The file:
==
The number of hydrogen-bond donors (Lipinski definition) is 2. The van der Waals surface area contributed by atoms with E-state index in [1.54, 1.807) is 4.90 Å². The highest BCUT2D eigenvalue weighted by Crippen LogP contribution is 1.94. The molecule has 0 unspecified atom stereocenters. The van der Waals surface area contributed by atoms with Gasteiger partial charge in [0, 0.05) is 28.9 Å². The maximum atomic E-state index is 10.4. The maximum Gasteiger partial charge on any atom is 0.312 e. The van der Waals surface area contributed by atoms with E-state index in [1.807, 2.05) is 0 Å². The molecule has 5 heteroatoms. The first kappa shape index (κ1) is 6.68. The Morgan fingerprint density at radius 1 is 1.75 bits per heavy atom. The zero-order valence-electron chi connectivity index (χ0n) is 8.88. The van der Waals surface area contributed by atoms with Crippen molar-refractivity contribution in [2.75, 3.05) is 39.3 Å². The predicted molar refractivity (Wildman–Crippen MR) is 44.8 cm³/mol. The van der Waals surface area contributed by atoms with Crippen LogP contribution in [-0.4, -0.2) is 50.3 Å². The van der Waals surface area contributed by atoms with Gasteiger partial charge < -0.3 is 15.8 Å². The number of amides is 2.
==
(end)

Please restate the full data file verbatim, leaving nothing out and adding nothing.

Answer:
The number of hydrogen-bond donors (Lipinski definition) is 2. The van der Waals surface area contributed by atoms with E-state index in [1.54, 1.807) is 4.90 Å². The highest BCUT2D eigenvalue weighted by Crippen LogP contribution is 1.94. The molecule has 0 unspecified atom stereocenters. The van der Waals surface area contributed by atoms with Gasteiger partial charge in [0, 0.05) is 28.9 Å². The maximum atomic E-state index is 10.4. The maximum Gasteiger partial charge on any atom is 0.312 e. The van der Waals surface area contributed by atoms with E-state index in [1.807, 2.05) is 0 Å². The molecule has 5 heteroatoms. The first kappa shape index (κ1) is 6.68. The Morgan fingerprint density at radius 1 is 1.75 bits per heavy atom. The zero-order valence-electron chi connectivity index (χ0n) is 8.88. The van der Waals surface area contributed by atoms with Crippen molar-refractivity contribution in [2.75, 3.05) is 39.3 Å². The predicted molar refractivity (Wildman–Crippen MR) is 44.8 cm³/mol. The van der Waals surface area contributed by atoms with Crippen LogP contribution in [-0.4, -0.2) is 50.3 Å². The van der Waals surface area contributed by atoms with Gasteiger partial charge < -0.3 is 15.8 Å². The number of amides is 2.